Energy Conference confirms Guyana swimming in oceans of black gold!

ATTENDING Guyana’s 2023 International Energy Conference and Expo is quite an experience for Caribbean journalists from a region where Trinidad & Tobago was, for over five decades, the only major global exporter of oil & gas in the Caribbean Community (CARICOM) before the “black gold” was discovered in Guyana’s deep blue waters a decade-or-so ago.

The second annual conference of its kind, this year, attracted over 800 delegates among over 1,200 guests at the conference’s opening on Tuesday – Valentine’s Day on the social calendar—and Trinidad & Tobago’s Prime Minister, Dr. Keith Rowley cut the ribbon to get the ball rolling under the theme: “Harnessing Energy for Development.”

This year’s conference was more Caribbean-oriented than the previous two, with opening statements by President, Dr. Irfaan Ali and Vice President Bharrat Jagdeo of Guyana; St. Vincent & The Grenadines Prime Minister, Dr. Ralph Gonsalves; Suriname President Chandrikapersad Santokhi, Dr. Rowley and ex-Colombian President, Ivan Duque.

Later, representatives of ExxonMobil and Hess Corporation— two of the three major investing O&G companies in the biggest offshore Stabroek Block (6.6 million acres or 26,800 square kilometers large) — provided an update on their plans to produce up to 1.2 million barrels per day (bpd) in four years, plus more welcome news for those who truly believe that Guyana is already a big world player on the global energy platform – and with much, much more to come.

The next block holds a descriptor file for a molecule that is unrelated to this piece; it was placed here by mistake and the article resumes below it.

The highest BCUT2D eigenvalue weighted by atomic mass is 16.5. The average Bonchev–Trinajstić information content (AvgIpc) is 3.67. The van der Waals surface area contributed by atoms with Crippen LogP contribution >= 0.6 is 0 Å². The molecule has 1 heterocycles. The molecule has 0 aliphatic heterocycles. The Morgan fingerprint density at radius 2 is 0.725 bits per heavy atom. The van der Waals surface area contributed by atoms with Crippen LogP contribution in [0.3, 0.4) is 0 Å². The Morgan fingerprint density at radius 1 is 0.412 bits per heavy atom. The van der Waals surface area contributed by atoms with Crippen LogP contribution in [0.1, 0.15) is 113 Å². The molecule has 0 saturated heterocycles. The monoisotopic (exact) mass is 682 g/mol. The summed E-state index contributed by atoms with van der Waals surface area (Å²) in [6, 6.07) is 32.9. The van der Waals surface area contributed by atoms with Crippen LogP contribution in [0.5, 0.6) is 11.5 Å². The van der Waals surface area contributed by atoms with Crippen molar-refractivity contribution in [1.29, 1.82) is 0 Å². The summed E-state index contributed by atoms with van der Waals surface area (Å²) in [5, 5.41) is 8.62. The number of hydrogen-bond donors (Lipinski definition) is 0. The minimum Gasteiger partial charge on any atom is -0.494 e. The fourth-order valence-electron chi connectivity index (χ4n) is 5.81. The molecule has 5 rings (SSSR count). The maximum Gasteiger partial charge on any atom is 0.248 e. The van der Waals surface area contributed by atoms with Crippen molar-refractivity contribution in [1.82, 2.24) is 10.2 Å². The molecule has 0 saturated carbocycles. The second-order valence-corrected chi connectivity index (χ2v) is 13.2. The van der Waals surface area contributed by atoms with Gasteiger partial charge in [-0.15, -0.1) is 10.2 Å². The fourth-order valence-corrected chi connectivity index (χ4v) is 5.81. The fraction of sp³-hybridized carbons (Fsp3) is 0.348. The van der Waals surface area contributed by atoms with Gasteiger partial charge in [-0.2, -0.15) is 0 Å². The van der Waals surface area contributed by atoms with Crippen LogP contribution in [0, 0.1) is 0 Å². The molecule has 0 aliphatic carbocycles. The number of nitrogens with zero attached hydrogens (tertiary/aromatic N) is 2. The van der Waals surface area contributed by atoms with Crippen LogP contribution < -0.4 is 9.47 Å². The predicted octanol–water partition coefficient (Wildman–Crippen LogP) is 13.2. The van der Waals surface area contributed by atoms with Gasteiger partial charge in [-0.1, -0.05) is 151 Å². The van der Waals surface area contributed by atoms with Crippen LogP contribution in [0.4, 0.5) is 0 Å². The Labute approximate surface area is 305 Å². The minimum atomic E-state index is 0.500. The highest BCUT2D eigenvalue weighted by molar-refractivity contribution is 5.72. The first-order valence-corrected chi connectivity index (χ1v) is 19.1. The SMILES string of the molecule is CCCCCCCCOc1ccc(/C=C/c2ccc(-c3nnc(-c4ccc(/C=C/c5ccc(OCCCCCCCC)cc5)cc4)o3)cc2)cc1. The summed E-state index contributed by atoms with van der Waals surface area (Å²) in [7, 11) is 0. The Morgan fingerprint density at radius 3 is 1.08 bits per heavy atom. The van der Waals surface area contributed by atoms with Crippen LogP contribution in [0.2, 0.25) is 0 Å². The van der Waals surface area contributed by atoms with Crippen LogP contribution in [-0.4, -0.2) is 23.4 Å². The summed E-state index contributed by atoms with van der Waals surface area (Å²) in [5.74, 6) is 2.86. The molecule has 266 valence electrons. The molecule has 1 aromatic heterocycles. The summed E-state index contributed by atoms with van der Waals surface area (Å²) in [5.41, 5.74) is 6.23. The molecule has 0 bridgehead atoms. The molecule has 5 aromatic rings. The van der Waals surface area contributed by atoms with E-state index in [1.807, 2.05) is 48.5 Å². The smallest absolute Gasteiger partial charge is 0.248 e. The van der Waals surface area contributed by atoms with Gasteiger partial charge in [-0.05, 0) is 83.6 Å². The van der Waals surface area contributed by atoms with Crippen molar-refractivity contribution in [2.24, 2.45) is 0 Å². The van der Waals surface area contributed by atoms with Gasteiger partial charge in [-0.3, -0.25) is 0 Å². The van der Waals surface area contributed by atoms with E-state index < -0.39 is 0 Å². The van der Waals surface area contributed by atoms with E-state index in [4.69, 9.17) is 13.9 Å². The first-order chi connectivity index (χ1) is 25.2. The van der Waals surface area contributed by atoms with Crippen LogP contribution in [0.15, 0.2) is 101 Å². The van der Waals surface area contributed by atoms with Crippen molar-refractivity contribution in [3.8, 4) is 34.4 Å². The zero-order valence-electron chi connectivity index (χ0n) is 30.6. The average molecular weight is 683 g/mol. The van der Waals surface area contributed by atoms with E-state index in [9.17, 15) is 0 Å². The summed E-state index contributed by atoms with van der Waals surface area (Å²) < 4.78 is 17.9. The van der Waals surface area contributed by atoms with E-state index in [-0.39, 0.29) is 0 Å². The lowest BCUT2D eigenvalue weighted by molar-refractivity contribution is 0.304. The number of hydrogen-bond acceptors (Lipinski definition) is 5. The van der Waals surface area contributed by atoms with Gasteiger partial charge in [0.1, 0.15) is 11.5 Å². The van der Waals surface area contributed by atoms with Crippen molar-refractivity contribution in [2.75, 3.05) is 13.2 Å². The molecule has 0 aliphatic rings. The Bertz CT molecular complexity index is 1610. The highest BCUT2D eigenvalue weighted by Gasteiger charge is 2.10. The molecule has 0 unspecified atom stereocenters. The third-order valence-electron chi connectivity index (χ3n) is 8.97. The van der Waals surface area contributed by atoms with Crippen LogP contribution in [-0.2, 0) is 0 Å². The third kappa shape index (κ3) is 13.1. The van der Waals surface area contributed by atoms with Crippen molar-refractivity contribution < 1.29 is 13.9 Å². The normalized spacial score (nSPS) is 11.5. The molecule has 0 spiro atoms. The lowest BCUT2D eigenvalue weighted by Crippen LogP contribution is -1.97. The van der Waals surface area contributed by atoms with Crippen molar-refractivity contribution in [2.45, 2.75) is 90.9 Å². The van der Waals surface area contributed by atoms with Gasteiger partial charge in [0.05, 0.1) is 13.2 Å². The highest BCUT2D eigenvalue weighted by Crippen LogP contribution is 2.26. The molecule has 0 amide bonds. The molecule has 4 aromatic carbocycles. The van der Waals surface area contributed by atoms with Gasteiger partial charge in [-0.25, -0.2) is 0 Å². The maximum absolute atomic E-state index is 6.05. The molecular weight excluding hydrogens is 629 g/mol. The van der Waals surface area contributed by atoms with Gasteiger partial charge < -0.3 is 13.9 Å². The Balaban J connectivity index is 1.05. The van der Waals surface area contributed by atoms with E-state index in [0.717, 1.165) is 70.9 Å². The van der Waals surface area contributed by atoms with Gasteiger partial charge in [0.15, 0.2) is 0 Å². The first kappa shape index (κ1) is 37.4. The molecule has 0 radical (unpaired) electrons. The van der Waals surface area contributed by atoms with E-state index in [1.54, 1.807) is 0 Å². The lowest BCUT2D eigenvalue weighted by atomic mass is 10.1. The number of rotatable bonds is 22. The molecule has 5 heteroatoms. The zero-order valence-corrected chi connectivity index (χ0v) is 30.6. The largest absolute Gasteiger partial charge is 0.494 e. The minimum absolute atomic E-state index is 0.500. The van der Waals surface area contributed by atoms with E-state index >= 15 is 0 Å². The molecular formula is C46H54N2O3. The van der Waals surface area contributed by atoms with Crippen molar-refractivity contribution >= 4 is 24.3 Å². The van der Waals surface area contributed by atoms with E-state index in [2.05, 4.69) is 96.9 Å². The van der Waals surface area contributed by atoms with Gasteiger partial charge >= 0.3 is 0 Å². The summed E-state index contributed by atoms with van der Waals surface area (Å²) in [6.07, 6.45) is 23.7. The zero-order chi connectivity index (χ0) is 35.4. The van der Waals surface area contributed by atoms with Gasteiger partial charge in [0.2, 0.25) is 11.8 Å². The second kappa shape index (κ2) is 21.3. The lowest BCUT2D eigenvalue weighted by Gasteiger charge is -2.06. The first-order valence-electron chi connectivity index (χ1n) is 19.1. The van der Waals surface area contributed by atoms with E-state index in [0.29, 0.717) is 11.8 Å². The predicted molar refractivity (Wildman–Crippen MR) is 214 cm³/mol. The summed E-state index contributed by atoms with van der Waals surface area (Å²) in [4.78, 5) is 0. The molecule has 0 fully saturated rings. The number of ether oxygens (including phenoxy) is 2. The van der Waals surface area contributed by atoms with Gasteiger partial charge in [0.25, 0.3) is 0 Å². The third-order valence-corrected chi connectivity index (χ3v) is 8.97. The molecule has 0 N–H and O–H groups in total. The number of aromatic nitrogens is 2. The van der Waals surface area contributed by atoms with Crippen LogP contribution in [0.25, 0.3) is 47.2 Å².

ExxonMobil pledged to ramp-up production from its current 380,000 bpd to 400,000 bpd and said it’s “on track” to reach the million-bpd target by the end of 2027; Hess CEO, John Hess, said Guyana has a unique opportunity to become a role model for oil-producing and developing countries worldwide, as nations forge ahead with various energy transition and development issues.

One troublesome issue he identified was the International Energy Agency (IEA) regarded as “the dual challenge” of a “structural and energy supply deficit,” as the world “requires approximately 20 per cent more energy by 2050, while also aspiring to get to net-zero greenhouse gas emissions.”

Hess explained further that “over the next ten years, the world will have to spend US$500 billion each year to ensure global O&G efforts intensify to meet demand,” adding: “For the last five years, only between US$300 million and US$400 million was spent,” way short of what’s needed.

But it was the regional content of speeches that most impressed Caribbean journalists, especially the positions taken by Presidents Ali and Santokhi and Prime Ministers Gonsalves and Rowley.

Between them, the four CARICOM leaders— led by PM Rowley and President Santokhi and supported by PM Gonsalves, President Ali and Vice President Jagdeo— painted a future Guyana national landscape of wide and full cooperation between oil and gas and other energy producers, that could see a new global energy coalition in which Guyana, Trinidad & Tobago and Suriname’s natural gas meet the region’s electricity needs for the next 100 years.